For a man who suffered the indignity of having to stand down after one term as president of Russia to make way for the return of Vladimir Putin, Dmitry Medvedev appears comfortable in his own skin.
Meeting the Financial Times and representatives of six other European newspapers this week, Russia’s prime minister seemed relaxed, sometimes jocular – in spite of the pressures many political observers believe he is under. Compared with the somewhat tense and nervous figure the FT first interviewed just after his election as president in 2008, he seems comfortable with the trappings of power – even if they are now diminished from what they were.
Today, a conservative or hardline faction in the Kremlin, emboldened by Putin’s return to the presidency, is seen as jostling to replace the more liberal Medvedev with its own premier. Putin, too, is thought ready to jettison Medvedev as a scapegoat in the event of a crisis such as an economic slowdown – and Russia’s economy has got off to a weak start this year.
For now, the premier remains in the same Gorky-9 compound he occupied as president, in which Boris Yeltsin spent his second presidential term, just off the chic Rublyovskoye Shosse 15km beyond Moscow’s outer ring road. Read more
Photo by Getty
Senior Ukrainian officials insist they are still intent on closer integration with the European Union. So why do they make it so difficult for Europe to embrace it?
Friday’s announcement that jailed former premier Yulia Tymoshenko is now a formal suspect in ordering the 1996 contract killing of a Ukrainian lawmaker threatens further worsening of relations between Kiev and the west. Though prosecutors said last year they were investigating her involvement in the killing, which she categorically denies, the latest move is clearly an escalation.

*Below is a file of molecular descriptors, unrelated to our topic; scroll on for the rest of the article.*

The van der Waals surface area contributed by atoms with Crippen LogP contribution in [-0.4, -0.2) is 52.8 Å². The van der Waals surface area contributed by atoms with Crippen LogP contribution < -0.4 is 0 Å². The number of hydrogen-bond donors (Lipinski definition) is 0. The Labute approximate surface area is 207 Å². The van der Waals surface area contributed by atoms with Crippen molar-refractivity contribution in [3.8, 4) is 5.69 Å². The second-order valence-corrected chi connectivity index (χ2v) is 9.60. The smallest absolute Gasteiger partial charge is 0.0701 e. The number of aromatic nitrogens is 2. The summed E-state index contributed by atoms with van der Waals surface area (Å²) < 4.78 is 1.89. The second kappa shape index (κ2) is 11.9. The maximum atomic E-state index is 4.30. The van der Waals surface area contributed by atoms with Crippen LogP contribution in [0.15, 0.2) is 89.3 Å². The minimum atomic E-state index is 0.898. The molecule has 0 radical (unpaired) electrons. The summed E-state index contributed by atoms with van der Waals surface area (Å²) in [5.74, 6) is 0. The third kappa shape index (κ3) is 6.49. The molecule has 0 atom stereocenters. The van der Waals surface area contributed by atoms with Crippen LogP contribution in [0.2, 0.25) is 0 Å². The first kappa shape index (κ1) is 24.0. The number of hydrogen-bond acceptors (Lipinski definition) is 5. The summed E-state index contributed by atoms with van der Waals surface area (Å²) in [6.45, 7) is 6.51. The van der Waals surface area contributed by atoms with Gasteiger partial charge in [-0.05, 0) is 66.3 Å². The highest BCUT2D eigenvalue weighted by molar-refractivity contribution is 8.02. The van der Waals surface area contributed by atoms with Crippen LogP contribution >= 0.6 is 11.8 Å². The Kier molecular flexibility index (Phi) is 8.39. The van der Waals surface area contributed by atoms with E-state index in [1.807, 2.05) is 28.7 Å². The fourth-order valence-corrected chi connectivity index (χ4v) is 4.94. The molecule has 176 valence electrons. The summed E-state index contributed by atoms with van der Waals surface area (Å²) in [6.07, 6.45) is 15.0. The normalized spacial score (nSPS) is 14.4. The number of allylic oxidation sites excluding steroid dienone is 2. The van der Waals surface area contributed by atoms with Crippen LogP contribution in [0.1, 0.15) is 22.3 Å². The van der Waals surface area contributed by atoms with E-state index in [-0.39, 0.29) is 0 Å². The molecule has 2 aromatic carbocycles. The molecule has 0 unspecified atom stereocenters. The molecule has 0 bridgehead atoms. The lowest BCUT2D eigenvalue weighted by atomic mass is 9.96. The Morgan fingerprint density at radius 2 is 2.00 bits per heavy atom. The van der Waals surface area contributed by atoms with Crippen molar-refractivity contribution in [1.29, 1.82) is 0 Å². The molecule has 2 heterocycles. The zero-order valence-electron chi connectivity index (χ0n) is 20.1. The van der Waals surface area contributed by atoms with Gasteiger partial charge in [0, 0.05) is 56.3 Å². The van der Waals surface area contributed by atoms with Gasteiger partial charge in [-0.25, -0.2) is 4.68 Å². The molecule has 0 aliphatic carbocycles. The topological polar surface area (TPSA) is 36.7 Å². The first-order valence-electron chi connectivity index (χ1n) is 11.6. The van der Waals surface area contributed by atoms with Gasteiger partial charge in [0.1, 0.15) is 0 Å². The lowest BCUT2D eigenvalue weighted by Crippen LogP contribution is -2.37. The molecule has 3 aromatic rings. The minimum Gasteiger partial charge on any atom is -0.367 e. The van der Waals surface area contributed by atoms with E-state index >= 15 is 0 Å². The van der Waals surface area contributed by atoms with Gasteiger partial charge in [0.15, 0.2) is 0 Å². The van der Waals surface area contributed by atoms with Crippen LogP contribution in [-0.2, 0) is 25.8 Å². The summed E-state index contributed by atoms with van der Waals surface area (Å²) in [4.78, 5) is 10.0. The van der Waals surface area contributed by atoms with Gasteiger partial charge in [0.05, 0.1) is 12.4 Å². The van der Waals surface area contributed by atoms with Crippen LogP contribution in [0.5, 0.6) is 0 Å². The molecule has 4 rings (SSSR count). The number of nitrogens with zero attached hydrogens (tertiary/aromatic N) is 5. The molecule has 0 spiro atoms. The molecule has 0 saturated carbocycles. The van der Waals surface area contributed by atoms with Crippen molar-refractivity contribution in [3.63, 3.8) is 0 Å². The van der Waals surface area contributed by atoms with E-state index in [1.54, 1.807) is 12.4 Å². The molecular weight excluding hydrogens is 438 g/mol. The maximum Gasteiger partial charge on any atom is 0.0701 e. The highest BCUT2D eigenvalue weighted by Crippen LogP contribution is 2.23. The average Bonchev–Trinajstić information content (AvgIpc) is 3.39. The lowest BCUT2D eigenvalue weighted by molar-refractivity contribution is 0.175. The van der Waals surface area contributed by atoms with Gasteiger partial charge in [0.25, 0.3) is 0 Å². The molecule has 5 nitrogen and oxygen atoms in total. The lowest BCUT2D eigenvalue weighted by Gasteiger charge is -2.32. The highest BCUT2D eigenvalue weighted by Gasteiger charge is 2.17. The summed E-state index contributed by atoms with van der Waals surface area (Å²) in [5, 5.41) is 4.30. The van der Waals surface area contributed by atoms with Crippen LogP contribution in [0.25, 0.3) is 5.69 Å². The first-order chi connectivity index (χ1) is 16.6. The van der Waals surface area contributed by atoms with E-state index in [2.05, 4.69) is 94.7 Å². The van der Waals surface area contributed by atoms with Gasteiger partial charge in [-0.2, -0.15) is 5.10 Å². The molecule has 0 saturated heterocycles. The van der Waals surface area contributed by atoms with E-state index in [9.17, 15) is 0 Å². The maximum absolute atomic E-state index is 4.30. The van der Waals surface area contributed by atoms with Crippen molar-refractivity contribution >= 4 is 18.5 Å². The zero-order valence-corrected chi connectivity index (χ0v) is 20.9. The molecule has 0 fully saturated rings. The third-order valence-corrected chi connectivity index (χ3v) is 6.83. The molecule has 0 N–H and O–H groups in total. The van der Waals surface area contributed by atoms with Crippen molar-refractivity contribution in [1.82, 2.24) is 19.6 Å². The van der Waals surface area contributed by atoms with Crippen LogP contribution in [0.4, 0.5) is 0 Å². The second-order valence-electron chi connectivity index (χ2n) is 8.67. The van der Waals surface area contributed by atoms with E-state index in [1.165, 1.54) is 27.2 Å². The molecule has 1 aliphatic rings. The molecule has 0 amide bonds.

That is a surprise — especially since the EU is currently debating whether to soften its stance on Ms Tymoshenko’s 2011 conviction on abuse of office charges, widely seen as politically motivated. Her imprisonment is the main reason why a far-reaching EU trade and political cooperation deal with Kiev — the biggest Brussels has ever negotiated with a third party — remains unsigned, though the text is agreed. Read more
Former Prime Minister Vano Merabishvili arrives for questioning on December 7 (IRAKLI GEDENIDZE/AFP/Getty)
A spate of arrests and investigations of members of Georgian president Mikheil Saakashvili’s party since the October election victory of billionaire premier Bidzina Ivanishvili is causing a headache for western officials over how to respond.
On the face of it, the legal campaign seems to follow the typical winner-take-all logic of elections in post-Soviet states. It looks similar to how Mr Saakashvili’s government treated former associates of his predecessor, Eduard Shevardnadze. It also looks rather like the Ukrainian authorities’ pursuit under president Viktor Yanukovich of former premier Yulia Tymoshenko and her allies. Read more